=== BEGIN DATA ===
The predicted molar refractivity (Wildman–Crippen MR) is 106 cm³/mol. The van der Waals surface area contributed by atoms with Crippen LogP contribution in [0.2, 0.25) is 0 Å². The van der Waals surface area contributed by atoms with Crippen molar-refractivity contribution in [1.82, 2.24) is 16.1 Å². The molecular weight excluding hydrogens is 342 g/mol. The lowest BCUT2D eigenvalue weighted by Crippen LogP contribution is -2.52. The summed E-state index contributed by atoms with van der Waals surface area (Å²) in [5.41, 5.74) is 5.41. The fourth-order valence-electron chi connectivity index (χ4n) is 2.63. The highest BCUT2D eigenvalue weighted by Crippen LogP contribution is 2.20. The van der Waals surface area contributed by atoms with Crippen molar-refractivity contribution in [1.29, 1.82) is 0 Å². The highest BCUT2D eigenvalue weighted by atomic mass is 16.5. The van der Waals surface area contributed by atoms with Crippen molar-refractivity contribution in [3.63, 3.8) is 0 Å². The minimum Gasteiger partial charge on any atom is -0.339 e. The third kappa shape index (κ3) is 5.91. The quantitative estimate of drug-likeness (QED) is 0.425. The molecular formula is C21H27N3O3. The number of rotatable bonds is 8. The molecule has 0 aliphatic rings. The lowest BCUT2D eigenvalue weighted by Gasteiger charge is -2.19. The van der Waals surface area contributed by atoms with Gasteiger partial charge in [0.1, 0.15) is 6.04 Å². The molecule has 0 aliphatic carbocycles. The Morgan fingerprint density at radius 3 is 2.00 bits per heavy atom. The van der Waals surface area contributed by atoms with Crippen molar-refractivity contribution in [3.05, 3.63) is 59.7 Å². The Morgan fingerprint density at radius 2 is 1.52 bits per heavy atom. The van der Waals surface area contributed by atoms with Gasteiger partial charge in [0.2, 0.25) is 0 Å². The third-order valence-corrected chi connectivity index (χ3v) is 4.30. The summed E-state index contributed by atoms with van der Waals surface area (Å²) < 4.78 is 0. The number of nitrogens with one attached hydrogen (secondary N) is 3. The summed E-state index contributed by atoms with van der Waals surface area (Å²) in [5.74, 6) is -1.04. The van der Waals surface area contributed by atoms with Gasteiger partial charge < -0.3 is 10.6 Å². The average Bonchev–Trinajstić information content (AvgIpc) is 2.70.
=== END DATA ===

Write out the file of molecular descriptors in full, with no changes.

The predicted molar refractivity (Wildman–Crippen MR) is 106 cm³/mol. The van der Waals surface area contributed by atoms with Crippen LogP contribution in [0.2, 0.25) is 0 Å². The van der Waals surface area contributed by atoms with Crippen molar-refractivity contribution in [1.82, 2.24) is 16.1 Å². The molecular weight excluding hydrogens is 342 g/mol. The lowest BCUT2D eigenvalue weighted by Crippen LogP contribution is -2.52. The summed E-state index contributed by atoms with van der Waals surface area (Å²) in [5.41, 5.74) is 5.41. The fourth-order valence-electron chi connectivity index (χ4n) is 2.63. The highest BCUT2D eigenvalue weighted by Crippen LogP contribution is 2.20. The van der Waals surface area contributed by atoms with Crippen molar-refractivity contribution in [1.29, 1.82) is 0 Å². The highest BCUT2D eigenvalue weighted by atomic mass is 16.5. The van der Waals surface area contributed by atoms with Crippen molar-refractivity contribution in [3.63, 3.8) is 0 Å². The minimum Gasteiger partial charge on any atom is -0.339 e. The third kappa shape index (κ3) is 5.91. The quantitative estimate of drug-likeness (QED) is 0.425. The molecular formula is C21H27N3O3. The number of rotatable bonds is 8. The molecule has 0 aliphatic rings. The lowest BCUT2D eigenvalue weighted by Gasteiger charge is -2.19. The van der Waals surface area contributed by atoms with Gasteiger partial charge in [0.1, 0.15) is 6.04 Å². The molecule has 0 aliphatic carbocycles. The Morgan fingerprint density at radius 3 is 2.00 bits per heavy atom. The van der Waals surface area contributed by atoms with Crippen molar-refractivity contribution in [3.05, 3.63) is 59.7 Å². The Morgan fingerprint density at radius 2 is 1.52 bits per heavy atom. The van der Waals surface area contributed by atoms with Gasteiger partial charge in [0.2, 0.25) is 0 Å². The third-order valence-corrected chi connectivity index (χ3v) is 4.30. The summed E-state index contributed by atoms with van der Waals surface area (Å²) < 4.78 is 0. The number of nitrogens with one attached hydrogen (secondary N) is 3. The summed E-state index contributed by atoms with van der Waals surface area (Å²) in [5.74, 6) is -1.04. The van der Waals surface area contributed by atoms with Gasteiger partial charge < -0.3 is 10.6 Å². The average Bonchev–Trinajstić information content (AvgIpc) is 2.70.